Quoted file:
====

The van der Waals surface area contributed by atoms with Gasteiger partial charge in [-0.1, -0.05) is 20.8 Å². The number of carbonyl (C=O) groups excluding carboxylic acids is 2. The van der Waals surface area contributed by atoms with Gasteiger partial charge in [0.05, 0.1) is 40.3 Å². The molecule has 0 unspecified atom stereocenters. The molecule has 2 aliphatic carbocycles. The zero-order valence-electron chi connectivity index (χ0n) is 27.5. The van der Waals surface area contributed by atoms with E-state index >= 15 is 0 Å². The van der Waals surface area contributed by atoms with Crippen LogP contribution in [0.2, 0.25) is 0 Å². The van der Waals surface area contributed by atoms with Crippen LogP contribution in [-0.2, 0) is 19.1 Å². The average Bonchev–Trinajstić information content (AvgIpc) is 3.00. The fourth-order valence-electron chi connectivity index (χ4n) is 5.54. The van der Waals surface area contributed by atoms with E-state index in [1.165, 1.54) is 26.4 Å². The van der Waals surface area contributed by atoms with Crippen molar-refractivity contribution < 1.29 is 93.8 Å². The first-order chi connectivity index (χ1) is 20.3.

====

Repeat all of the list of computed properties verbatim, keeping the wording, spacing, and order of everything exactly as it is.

The van der Waals surface area contributed by atoms with Gasteiger partial charge in [-0.1, -0.05) is 20.8 Å². The number of carbonyl (C=O) groups excluding carboxylic acids is 2. The van der Waals surface area contributed by atoms with Gasteiger partial charge in [0.05, 0.1) is 40.3 Å². The molecule has 0 unspecified atom stereocenters. The molecule has 2 aliphatic carbocycles. The zero-order valence-electron chi connectivity index (χ0n) is 27.5. The van der Waals surface area contributed by atoms with E-state index >= 15 is 0 Å². The van der Waals surface area contributed by atoms with Crippen LogP contribution in [0.2, 0.25) is 0 Å². The van der Waals surface area contributed by atoms with Crippen LogP contribution in [-0.2, 0) is 19.1 Å². The average Bonchev–Trinajstić information content (AvgIpc) is 3.00. The fourth-order valence-electron chi connectivity index (χ4n) is 5.54. The van der Waals surface area contributed by atoms with E-state index in [1.165, 1.54) is 26.4 Å². The van der Waals surface area contributed by atoms with Crippen molar-refractivity contribution < 1.29 is 93.8 Å². The first-order chi connectivity index (χ1) is 20.3.